The producers love an element of suspense, so there was a constant will-they-won’t-they aspect to the storyline. The crew kept asking us on camera how many days or hours to go and what needed to be done in that time.
The series aired in February, when the UK and France were both in lockdown, and it gave hope to viewers – and to us. Its timing couldn’t have been better.
Being on the show has been terrific for the business. Every single day somebody who watched the show stays with us or comes in for lunch or dinner. We couldn’t have bought publicity like that.
Has Planches & Plonk settled into a rhythm yet? And are you getting more than four hours sleep you were getting when you first opened?
We’ve found our rhythm, but we work long days, especially during ‘the season’, as it’s known. We’re serving breakfasts from 7.30am and often we don’t get to shut the doors of the bar until 1.30am…
Readers might be surprised to learn that within a year of opening… you opened a second business in Belvès. What prompted the opening of Plonk et Plus?
France went into lockdown at the end of October 2020 and bars and restaurants had to close for what turned out to be six months. To keep our heads above water, we starting offering takeaways and acting as a wine shop, or as cavistes, as they say here.
That showed potential, particularly around Christmas time, so when, out of the blue, we were offered a shop space on the village’s medieval central square, we jumped at it. Our cave à vins opened in June 2021 and so far, so good.
The village has a marché gourmand every Wednesday night in summer on the central square, so we’ve become the go-to place for wines each week.
I heard on the grapevine that after A New Life In The Sun there was one topic on everyone’s lips – the awesome shirts that you and Damon both wear. For our gentlemen readers, can you please share what you look for in a quality shirt, and is there a brand you would recommend?
That’s hilarious… but true. Galeries Lafayette and Massimo Dutti are among our favourite shops for men’s clothing.
We both like a tailored look, especially since losing weight as a result of running back and forward to serve people in the bar. We tend to go for either block-colour linen or cotton shirts or heavily patterned, often flowery shirts.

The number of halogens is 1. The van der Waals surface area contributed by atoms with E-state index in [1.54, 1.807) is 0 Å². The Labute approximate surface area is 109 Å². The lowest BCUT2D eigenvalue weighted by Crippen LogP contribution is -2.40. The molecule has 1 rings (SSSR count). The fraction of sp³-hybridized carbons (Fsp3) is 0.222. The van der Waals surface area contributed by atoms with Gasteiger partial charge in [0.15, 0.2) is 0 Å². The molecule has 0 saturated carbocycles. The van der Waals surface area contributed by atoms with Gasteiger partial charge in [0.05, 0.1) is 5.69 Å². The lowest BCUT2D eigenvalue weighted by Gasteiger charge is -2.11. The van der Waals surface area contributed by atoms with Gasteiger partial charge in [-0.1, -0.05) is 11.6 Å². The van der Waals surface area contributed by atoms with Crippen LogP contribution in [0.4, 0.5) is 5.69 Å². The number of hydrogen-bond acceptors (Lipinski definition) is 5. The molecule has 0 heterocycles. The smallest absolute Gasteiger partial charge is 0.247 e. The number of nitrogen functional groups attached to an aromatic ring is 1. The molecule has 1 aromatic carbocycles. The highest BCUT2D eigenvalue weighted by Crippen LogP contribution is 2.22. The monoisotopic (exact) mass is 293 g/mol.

Colour-wise, I always head straight for royal blue, navy or turquoise, while Damon prefers earthier tones.
How’s Damon’s French coming along? As you know, I’ve been struggling to learn French for years, and I’m wondering if he has any tips for me?
Evenings with French-speaking friends were the hardest for him. He came to realise that if he waited for the perfect sentence, the conversation would have moved on and he’d end up sitting in silence. He found that frustrating, so he’s stopped holding back and just gets on with it. What he says may not always be grammatically perfect but people understand him easily.
It’s also good for the business, as 80% of our customers are French. I tend to do most of the front of house, but he’s able to speak to customers too. He can now even answer the telephone in French, which is a big help.
Can you recommend your favourite wine and cheese varieties we should be trying to seek out no matter where we happen to be in the world?
Perhaps surprisingly, we’ve both been taken with some blue cheeses. For Damon, it’s Roquefort – he’s become a big fan over the last year. For me, it’s Crémeux au Bleu, a creamy Burgundian cheese that has been sliced open and had a filling of Bleu d’Auvergne inserted, rather like a sandwich. The sharp blue hit against the creaminess of the rest gets me every time.
That’s to say nothing of the local truffled Brie…
As for wines, I’ve found I’ve taken to drinking rosé this year, which is a first for me. The Bergerac vineyard that we work with most closely, Château Montdoyen, does a light, fresh, provençal style one called Un Point C’est Tout that I’ve happily quaffed throughout the summer.
I’ve also fallen back in love with Sancerre. We serve a delicious one called Les Chasseignes from Domaine Fouassier.
What’s next for you two? Any further plans to expand Planches & Plonk?
We’re starting to offer more wine-tasting evenings, particularly private events, where we go into people’s homes and teach groups of six or more how to taste wine like professionals.
We’ve also ben approached by a wedding planner about doing something similar with wedding parties next summer, which we’re really looking forward to.
One final question… Do you have any advice for anyone wondering if they should chase their dream – French inspired or otherwise?
Do your homework first but then go for it – and give it 100%! Life’s too short not to enjoy what you do.
Making a big change of the kind we’ve made can be scary but if you’ve researched it and got the right skills and attitude, you’ll make it.
A great big thank you to Graham for all of these insights into Planches & Plonk and running a business in France. I’m curious – do you ever dream of moving to France? And have you ever visited Belvès? Please let me know in the comments section below.
And until next time – au revoir.
Photos supplied by Graham Welch